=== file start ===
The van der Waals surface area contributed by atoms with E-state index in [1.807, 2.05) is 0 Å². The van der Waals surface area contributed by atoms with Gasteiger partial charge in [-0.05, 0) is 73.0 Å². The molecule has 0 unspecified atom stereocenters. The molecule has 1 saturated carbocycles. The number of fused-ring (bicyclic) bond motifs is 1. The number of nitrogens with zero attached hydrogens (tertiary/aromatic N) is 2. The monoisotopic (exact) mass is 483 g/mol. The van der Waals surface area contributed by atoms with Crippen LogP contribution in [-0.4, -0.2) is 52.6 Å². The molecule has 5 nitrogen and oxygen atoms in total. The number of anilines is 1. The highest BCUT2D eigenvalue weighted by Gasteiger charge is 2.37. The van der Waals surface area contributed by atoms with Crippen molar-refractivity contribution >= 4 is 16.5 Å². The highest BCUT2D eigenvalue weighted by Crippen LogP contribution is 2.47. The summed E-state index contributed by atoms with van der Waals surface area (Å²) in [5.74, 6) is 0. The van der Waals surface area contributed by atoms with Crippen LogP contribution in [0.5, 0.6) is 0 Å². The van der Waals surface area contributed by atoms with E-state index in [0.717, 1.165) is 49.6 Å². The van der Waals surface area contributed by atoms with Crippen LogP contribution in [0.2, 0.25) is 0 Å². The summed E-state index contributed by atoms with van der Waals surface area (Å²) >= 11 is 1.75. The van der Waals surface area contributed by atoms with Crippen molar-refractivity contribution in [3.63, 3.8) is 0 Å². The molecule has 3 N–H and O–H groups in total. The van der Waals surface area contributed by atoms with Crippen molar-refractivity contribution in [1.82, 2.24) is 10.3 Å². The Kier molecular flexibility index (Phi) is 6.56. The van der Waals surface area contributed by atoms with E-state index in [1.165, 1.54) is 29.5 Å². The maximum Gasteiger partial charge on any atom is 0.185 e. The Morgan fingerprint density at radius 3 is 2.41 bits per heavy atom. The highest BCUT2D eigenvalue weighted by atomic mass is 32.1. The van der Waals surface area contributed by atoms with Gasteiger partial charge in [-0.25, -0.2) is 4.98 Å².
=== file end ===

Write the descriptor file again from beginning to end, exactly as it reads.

The van der Waals surface area contributed by atoms with E-state index in [1.807, 2.05) is 0 Å². The van der Waals surface area contributed by atoms with Gasteiger partial charge in [-0.05, 0) is 73.0 Å². The molecule has 0 unspecified atom stereocenters. The molecule has 1 saturated carbocycles. The number of fused-ring (bicyclic) bond motifs is 1. The number of nitrogens with zero attached hydrogens (tertiary/aromatic N) is 2. The monoisotopic (exact) mass is 483 g/mol. The van der Waals surface area contributed by atoms with Crippen LogP contribution in [-0.4, -0.2) is 52.6 Å². The molecule has 5 nitrogen and oxygen atoms in total. The number of anilines is 1. The highest BCUT2D eigenvalue weighted by Gasteiger charge is 2.37. The van der Waals surface area contributed by atoms with Crippen molar-refractivity contribution >= 4 is 16.5 Å². The highest BCUT2D eigenvalue weighted by Crippen LogP contribution is 2.47. The summed E-state index contributed by atoms with van der Waals surface area (Å²) in [5.74, 6) is 0. The van der Waals surface area contributed by atoms with Crippen LogP contribution in [0.5, 0.6) is 0 Å². The van der Waals surface area contributed by atoms with E-state index in [0.717, 1.165) is 49.6 Å². The van der Waals surface area contributed by atoms with Crippen LogP contribution in [0.2, 0.25) is 0 Å². The summed E-state index contributed by atoms with van der Waals surface area (Å²) >= 11 is 1.75. The van der Waals surface area contributed by atoms with Crippen molar-refractivity contribution in [3.63, 3.8) is 0 Å². The molecule has 3 N–H and O–H groups in total. The van der Waals surface area contributed by atoms with Crippen molar-refractivity contribution in [1.82, 2.24) is 10.3 Å². The Kier molecular flexibility index (Phi) is 6.56. The van der Waals surface area contributed by atoms with E-state index in [1.165, 1.54) is 29.5 Å². The maximum Gasteiger partial charge on any atom is 0.185 e. The Morgan fingerprint density at radius 3 is 2.41 bits per heavy atom. The highest BCUT2D eigenvalue weighted by atomic mass is 32.1. The van der Waals surface area contributed by atoms with Gasteiger partial charge in [-0.25, -0.2) is 4.98 Å².